Review: Woman in the Dunes (1964)
Woman in the Dunes or Suna no onna (1964)
Hiroshi Teshigahara’s art-house sensation Woman in the Dunes is about four things: food, water, sleep, and sex. Or rather, the movie is a parable that instructs us that life is about four things: food, water, sleep, and sex. While this is a factual statement about the content of this movie, it does absolutely nothing to describe the emotional impact of the situation, a situation that equals the human condition in general. Nor does describe the extent to which everyday eroticism serves to distract us from our plight.
In Woman in the Dunes, Jumpei Niki (Eiji Okada), a Tokyo based entomologist and educator, is out collecting specimens of sand insects. When in misses the last bus back to the city, he accepts the hospitality of the local villagers and is led to the home of a young widow (Kyôko Kishida) at the bottom of a massive sand pit, accessible only via rope ladder. When he awakes in the morning he finds the ladder gone. As the woman explains, it is her job to shovel sand by night and by day in order to save her home and thus the string of homes behind it. That’s her job and the villagers bring her food and water and carry away her sand. She can’t do it alone however, and the fate of our intrepid entomologist is sealed.
Woman in the Dunes, based on the novel of the same name by Kôbô Abe (he also wrote this screenplay) is a modern retelling of the myth of Sisyphus. There’s some flaws in logic here – I mean, why doesn’t this woman just move? But that’s just stupid rationalism and beside the point. In the most delicate way, without any ham-handedness, Teshigahara comes at this parable sideways and sneaks it up on the viewer. Life is a struggle, no? There’s a constant struggle to survive – to eat, to drink, to sleep, to mate. All else falls by the way in the face of that hierachy of needs. The point is that there is no point but to live another day.
Parables runs the risk of over-simplification – the hare is fast but lazy and thus always loses the race. Woman in the Dunes is never simple and escapes cartoonishness by being unrelenting real and so damn tactile. Visually, the movie is an ode to humble but dangerous sand – so common and minute, yet so fundamental and omnipresent as to be sinister. We see it close up and sand is hilariously huge. We see it cascading down in sheets and it is magnificent. Then there is the woman and the woman’s body. This widow, whom we learn has lost a husband and child to the sand, accepts her fate fully – she wouldn’t leave if she could. And she offers the tantalizing trade off – her body, presented as the ultimate erotic prize by the camera, in exchange for a lifetime of toil.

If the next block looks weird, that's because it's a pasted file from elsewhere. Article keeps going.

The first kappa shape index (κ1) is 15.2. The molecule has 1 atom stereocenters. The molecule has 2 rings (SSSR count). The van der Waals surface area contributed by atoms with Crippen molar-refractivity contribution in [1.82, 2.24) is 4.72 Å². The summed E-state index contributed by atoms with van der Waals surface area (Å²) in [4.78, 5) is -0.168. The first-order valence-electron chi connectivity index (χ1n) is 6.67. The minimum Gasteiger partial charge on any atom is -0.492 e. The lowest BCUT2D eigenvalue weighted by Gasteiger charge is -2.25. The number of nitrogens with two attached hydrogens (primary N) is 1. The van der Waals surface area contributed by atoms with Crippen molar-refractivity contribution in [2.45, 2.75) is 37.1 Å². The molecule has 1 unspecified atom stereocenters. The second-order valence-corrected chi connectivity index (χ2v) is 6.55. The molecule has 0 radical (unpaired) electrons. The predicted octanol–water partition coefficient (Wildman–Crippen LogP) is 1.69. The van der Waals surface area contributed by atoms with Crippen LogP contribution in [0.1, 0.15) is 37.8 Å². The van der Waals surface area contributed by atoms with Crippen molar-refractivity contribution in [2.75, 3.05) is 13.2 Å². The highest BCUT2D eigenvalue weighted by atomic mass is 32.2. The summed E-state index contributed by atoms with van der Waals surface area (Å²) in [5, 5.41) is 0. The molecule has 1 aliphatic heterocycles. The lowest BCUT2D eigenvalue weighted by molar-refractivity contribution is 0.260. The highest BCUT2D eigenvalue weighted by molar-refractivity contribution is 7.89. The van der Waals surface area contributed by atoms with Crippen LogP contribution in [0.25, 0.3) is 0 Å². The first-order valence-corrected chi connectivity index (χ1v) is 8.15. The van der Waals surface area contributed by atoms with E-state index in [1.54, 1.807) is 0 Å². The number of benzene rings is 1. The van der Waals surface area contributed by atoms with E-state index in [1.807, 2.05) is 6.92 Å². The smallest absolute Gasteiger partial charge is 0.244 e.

Woman in the Dunes certainly ran the risk of an unrelenting bleakness, at least in concept. The camera work and the visual composition saves it from bleakness, but so does the revelation of the human spirit at work in the character of Jumpei Niki. Unlike the woman, the entomologist does not just accept his fate. He struggles to get out of the pit and when he cannot turns his mind to the wildlife that visits his prison. And then he stumbles upon a discovery. His human curiosity leads him to discover a way to extract water from the sand. It is one, tangible triumph in an unending, impossible struggle. It is also a flicker of hope in a tale about our impossible struggle to hold back the sand that will surely get us in the end.
Where to see Woman in the Dunes
Woman in the Dunes is playing at TIFF Bell Light Box as part of the TIFF Cinematheque programme Japanese Divas: The Great Actresses of Japanese Cinema’s Golden Age. This programme is part of Spotlight Japan (January – April), a city-wide festival celebrating classic and contemporary Japanese culture for which five of Toronto’s leading cultural institutions came together (the Japan Foundation, TIFF, Canadian Stage, The Japanese Canadian Cultural Centre and Soundstreams).
Woman in the Dunes screens on Friday, February 8, 2013 at 6:30 pm.
Galley of Images from Woman in the Dunes
Trailer for Woman in the Dunes